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the biggest stopper is that most problems are not vectorizable by nature. To be so they'd have to be decomposable to many small independent sub tasks, and independent is the key word here. Memory performance would not be such an issue with non-linear tasks, where big increase in calculation performance would pay off for linear delay of data transfer. –  n-alexander Apr 13 '10 at 15:15
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GPUs are a temporary technology, like maths co-processors a couple of decades ago, like video cards a decade ago. If the stuff that these add-ons provide is general purpose enough and works well enough then that stuff will be on the next generation of CPUs. This is already happening with Intel promising us 80 cores on new CPUs some time soon.

If you have a code with, say, 10^6 lines of Fortran or C++, then it is likely to be far more cost effective to wait until Intel release the 80 core CPU, and the compilers to build onto it, than to invest a lot of time and effort in modifying the code to run on GPUs. GPUs which, as others have pointed out, are not terrifically standardised. And, if I did translate my million-line-code for GPUs, what will I have to translate it to in 3 years time ?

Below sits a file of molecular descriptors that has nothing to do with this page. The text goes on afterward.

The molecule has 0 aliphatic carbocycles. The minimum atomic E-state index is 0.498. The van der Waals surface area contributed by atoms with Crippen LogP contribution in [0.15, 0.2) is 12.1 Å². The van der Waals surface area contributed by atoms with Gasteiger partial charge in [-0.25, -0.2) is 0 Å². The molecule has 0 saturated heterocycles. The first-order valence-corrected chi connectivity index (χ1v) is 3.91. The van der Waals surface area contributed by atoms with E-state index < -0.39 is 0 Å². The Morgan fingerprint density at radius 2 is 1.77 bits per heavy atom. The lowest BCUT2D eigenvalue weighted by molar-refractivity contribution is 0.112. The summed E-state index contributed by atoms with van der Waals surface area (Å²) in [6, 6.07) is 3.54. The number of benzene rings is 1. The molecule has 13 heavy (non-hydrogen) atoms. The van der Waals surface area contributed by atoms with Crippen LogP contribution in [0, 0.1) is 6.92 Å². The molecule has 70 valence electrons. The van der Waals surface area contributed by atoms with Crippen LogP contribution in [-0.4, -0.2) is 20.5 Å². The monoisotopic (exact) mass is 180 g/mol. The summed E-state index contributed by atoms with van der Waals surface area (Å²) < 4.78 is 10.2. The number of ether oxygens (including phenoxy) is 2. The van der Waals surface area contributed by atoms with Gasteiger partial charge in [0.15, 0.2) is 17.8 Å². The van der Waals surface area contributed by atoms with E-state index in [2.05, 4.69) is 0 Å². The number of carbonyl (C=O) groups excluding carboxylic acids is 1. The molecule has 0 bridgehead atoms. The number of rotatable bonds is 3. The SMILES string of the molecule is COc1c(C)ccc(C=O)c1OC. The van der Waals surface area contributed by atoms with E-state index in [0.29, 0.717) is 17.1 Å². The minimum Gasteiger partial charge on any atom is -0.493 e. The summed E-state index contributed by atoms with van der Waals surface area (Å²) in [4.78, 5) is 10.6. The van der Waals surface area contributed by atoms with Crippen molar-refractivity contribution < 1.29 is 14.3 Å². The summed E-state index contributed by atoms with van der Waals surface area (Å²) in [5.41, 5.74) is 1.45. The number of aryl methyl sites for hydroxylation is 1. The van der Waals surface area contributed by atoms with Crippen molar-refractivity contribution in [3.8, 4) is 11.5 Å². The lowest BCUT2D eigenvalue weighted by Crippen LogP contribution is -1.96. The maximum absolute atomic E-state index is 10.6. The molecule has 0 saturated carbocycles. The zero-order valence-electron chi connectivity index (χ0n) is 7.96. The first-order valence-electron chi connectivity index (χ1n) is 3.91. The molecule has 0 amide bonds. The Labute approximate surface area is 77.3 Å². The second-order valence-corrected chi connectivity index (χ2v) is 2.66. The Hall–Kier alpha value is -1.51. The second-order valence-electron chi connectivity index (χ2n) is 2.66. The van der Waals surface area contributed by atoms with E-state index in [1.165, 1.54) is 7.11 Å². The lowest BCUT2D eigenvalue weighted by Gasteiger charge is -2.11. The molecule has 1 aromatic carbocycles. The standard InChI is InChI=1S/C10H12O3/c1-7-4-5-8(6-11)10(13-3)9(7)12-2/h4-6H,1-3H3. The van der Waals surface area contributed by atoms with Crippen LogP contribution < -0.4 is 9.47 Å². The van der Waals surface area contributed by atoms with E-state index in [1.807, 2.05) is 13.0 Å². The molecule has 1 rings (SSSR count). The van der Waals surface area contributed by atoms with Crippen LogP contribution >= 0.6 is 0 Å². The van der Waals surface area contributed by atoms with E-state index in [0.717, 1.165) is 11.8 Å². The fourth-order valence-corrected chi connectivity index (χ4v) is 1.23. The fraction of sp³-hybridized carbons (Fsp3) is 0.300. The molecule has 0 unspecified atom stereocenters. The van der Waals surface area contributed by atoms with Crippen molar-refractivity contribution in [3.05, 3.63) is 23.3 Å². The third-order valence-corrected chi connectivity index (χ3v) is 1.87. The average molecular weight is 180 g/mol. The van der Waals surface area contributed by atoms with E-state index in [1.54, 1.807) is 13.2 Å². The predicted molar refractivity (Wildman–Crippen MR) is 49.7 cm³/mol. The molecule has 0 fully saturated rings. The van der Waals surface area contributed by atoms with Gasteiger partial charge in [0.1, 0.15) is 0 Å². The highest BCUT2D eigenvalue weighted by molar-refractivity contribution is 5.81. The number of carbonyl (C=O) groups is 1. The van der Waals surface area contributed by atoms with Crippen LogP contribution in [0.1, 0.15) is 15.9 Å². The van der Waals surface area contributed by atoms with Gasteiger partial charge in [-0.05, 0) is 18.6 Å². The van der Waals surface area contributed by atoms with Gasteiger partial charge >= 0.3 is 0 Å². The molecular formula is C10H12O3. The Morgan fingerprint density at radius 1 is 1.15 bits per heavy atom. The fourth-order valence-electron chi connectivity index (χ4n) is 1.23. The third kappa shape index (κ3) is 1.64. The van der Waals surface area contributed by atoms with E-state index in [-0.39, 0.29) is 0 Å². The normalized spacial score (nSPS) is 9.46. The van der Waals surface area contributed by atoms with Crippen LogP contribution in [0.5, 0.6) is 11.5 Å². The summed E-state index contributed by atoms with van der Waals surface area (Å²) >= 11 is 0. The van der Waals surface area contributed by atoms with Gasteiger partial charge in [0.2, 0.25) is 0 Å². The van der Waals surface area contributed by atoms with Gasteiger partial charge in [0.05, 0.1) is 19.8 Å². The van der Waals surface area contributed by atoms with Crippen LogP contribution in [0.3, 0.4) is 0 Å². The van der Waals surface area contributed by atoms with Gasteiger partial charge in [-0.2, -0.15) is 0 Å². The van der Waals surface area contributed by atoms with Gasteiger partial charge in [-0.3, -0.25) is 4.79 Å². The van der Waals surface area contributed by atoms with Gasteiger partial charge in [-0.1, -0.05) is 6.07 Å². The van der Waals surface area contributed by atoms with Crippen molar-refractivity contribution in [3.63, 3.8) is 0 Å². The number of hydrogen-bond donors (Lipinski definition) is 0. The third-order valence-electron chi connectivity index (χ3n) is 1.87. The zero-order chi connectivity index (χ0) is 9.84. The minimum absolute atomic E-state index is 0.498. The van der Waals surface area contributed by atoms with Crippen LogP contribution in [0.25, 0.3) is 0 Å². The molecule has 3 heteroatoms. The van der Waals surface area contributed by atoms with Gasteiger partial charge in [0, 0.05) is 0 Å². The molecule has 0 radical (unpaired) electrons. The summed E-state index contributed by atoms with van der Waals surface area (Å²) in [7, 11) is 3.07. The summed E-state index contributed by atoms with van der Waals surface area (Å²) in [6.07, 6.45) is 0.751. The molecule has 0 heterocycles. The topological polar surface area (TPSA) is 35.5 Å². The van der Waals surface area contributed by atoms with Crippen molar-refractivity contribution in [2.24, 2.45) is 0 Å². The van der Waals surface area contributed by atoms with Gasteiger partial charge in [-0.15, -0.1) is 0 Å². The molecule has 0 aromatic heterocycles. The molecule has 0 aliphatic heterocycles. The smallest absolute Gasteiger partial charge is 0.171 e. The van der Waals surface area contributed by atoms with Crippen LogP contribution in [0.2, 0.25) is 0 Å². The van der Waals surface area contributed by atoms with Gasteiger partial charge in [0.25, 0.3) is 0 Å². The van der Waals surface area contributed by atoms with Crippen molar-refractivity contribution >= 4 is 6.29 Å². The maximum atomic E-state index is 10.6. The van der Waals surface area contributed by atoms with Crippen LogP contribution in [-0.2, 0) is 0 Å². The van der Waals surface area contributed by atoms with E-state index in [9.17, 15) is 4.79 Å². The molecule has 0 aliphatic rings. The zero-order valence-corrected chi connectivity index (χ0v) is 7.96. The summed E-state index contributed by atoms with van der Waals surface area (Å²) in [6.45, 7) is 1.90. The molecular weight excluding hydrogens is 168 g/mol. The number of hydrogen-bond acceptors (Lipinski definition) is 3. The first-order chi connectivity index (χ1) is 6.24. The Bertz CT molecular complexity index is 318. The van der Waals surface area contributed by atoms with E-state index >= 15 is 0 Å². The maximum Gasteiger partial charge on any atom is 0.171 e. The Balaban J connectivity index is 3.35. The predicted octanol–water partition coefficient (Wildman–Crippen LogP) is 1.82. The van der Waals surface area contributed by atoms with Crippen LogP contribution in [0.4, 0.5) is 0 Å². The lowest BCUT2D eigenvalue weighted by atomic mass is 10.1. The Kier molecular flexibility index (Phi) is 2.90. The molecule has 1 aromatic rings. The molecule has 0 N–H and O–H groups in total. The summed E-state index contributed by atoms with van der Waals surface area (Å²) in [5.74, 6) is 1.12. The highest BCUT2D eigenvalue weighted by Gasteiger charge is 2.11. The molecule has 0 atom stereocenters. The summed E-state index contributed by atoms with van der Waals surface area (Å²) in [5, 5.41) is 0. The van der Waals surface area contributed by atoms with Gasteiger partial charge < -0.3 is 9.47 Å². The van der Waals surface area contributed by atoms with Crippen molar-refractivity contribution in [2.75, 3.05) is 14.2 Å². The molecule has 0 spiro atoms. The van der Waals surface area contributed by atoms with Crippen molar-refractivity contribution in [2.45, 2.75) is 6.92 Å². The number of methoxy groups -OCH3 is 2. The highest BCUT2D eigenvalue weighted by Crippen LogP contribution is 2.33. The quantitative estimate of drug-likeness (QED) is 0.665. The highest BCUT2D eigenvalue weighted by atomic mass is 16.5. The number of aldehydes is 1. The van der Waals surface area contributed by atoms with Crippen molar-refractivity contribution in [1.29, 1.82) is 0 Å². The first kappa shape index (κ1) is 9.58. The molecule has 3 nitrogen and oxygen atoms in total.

The technology is impressive, I have no arguments with that, but factor in the economics and GPUs look, from where I'm sitting, of doubtful value. I'm sitting, just to clarify, doing computational electromagnetics on large clusters and supercomputers. And I have been bombarded by outfits offering GPU-based 'solutions' promising huge speedups at low low cost. But, whenever I look closer I find 2 things:

  1. Today's GPUs are much less impressive at speeding up 64-bit f-p arithmetic than they are at speeding up 32-bit f-p arithmetic; and
  2. All the options require major rewrites, possibly even re-designs, of the codes.
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Math co-processors were temporary, but all of their functionality simply transfered to CPUs. Which is exactly what Intel and AMD plan to do with GPUs. –  Daniel C. Sobral Apr 4 '10 at 0:56